A very typical 1770s shipping report in the Essex Gazette; of course the destinations listed point to the intersection of the fish and slave trades in the Atlantic system; Advertisements from the Salem Gazette, and a “Bilbao Mirror” from Bonhams Skinner. I should say that the only references that I found for “Bilbao caps” in the pre-revolutionary newspapers were in runaway slave advertisements.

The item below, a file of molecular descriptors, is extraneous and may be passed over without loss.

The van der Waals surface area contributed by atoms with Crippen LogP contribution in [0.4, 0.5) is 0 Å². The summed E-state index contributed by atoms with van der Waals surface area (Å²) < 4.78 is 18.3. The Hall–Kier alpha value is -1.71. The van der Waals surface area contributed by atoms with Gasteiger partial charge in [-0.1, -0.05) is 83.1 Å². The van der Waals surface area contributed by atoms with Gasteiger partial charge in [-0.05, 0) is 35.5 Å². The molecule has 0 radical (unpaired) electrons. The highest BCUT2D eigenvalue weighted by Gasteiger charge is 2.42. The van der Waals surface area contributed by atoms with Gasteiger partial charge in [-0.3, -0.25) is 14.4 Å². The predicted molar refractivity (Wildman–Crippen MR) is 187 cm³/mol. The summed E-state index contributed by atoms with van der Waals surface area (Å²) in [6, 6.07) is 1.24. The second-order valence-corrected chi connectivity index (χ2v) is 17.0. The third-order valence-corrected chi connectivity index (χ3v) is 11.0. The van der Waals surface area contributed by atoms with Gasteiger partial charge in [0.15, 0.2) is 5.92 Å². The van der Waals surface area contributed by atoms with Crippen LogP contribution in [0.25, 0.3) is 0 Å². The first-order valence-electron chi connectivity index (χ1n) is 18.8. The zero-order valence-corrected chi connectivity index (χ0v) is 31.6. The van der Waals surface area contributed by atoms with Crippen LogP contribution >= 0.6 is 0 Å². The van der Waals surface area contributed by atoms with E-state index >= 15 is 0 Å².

The stories of the Salem men (sorry, they were all men when it comes to the maritime trade; manufacturing, processing and retail by-products I just don’t know) who dominated this trade can all be found in the papers of the Peabody Essex Museum’s Phillips Library in Rowley: Samuel Browne early in the eighteenth century, the Derbys, the Ornes, the Cabots, and others later (and there are very helpful appendices to the finding aids for these papers along with a recently-digitized collection of logbooks). These later men, like their counterparts in nearby Marblehead, Beverly, Gloucester, and other New England ports, dealt with Diego de Gardoqui Y Arribuibar, the head of an eminent family merchant house in Bilbao, Joseph Gardoqui & Sons. The Gardoqui firm had been importing salted codfish from the British American colonies since 1763, and because of stiff competition with other Iberian ports, its increasing focus in commercial relations was on the merchants of the North Shore of Boston. Diego de Gardoqui developed relationships with the Marblehead merchants Jeremiah Lee and Eldridge Gerry, and also with members of the Cabot family based in Beverly and Salem and the Derbys of Salem. When the Revolution began, these connections resulted in the Gardoqui firm suppling the Americans with arms, gunpowder and other supplies even before Spain entered the war on the side of America and France in 1779; the first foreign rifles supplied to the colonists were sent from Bilbao to Massachusetts in 1775. Gardoqui committed to the Colonies personally and then officially, assuming the role of a Spanish government official tasked with overseeing military aid during the Revolution and Spain’s first Ambassador to the United States afterwards. He was present at the inauguration of George Washington in 1789. Diego de Gardoqui appears like an Iberian Lafayette to me, and I am not the only one: recent historiography and initiatives (like these sponsored by global utility company Iberdrola, which actually built our new power plant in Salem and recently emerged victorious from a major lawsuit brought by its owner/developer) seek to re-center Spain in the history of the American Revolution, right alongside France. Salem and its region are part of that re-centering story, and could look eastward for inspiration as it approaches the anniversaries of both its founding and the Revolution in 2026. In an interview explaining the Iberdrola project and its mission, the historian José Manual Guerrero Acosta asserted that “I believe that millions of Hispanic people living today in the US are entitled to recognition of the fact that the Hispanic world and its forebears, which made up part of the Spanish crown territories in America, were present in a significant way at the birth of their country.”